It’s getting to be that time of year again. The Halloween decorations have been brought up from the basement, I’m halfway through Steven King’s latest short story collection and there is a new season of American Horror Story on television. Scary movies have been in regular rotation and I introduced the teenager to The Evil Dead films. Last week my wife and I attended Universal Studio’s Halloween Horror Nights in Orlando, a very cool experience for those that enjoy that type of thing, and I’m back to annoying my family by hiding this spider in various areas of the house.


I actually do this year round


The joke’s been on me, however.  None of these attempts at frightening myself or others have come close to the creepiness of a sleepwalking six year old suddenly discovered late at night when you think you are the only person awake, a glace across the couch finding a sitting figure long since thought to be asleep, empty eyes glazed over and vacant.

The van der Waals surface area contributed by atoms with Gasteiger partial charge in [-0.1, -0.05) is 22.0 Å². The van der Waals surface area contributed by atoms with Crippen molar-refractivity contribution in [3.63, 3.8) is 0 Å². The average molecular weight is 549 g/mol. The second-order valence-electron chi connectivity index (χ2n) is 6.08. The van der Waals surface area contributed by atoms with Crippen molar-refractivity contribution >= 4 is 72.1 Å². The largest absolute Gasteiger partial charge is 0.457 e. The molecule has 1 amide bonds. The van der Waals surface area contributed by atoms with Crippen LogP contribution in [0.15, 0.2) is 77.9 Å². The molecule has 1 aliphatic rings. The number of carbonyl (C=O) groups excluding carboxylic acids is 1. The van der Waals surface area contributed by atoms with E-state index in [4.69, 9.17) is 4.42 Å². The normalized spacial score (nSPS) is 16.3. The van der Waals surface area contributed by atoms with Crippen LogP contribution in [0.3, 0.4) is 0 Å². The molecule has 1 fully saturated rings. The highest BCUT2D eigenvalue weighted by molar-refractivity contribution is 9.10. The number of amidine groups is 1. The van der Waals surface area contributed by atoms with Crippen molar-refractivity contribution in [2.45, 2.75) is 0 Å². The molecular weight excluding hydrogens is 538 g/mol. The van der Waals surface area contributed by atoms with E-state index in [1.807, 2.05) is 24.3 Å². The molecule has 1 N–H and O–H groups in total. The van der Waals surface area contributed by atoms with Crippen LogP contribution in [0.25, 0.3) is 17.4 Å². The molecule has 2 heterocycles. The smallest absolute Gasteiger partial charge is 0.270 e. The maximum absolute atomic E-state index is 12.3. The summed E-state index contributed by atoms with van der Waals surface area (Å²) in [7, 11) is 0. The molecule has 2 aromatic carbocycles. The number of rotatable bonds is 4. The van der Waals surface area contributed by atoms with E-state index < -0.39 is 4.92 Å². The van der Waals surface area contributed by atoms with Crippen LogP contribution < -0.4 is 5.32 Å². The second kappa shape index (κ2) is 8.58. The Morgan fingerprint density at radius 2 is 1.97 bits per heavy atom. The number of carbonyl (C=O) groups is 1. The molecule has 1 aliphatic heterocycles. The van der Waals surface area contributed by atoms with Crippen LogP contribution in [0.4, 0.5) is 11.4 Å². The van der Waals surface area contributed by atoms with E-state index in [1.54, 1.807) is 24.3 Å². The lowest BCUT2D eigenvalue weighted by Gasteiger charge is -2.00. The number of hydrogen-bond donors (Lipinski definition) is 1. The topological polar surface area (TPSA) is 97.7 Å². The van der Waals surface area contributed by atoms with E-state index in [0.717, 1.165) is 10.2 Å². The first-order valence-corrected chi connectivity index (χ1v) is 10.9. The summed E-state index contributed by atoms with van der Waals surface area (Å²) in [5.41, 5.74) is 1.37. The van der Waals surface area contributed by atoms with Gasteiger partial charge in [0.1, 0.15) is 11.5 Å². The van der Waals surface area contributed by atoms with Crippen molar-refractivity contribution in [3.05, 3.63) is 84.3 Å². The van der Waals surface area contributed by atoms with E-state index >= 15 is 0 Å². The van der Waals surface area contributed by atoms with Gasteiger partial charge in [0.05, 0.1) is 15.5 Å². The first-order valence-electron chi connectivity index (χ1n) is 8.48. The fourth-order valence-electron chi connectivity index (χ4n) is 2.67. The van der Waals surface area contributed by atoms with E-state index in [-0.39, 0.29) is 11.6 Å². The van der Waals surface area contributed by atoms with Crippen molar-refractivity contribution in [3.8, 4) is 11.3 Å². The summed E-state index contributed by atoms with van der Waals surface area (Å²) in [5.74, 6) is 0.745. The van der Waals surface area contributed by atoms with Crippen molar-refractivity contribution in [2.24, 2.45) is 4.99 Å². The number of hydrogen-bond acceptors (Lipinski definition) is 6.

Sleep walking
no idea how long she was sitting next to me


It’s a condition called somnambulism, one that I’d heard of but had no idea was actually a pretty rare disorder, had no idea that it was actually considered a disorder. Affecting 1-15% of the population, but more common in children ages 3-8, sleepwalkers do exactly what the name says, usually within an hour or two of falling asleep, eyes open and creepy looking, no memory after the fact of their wanderings.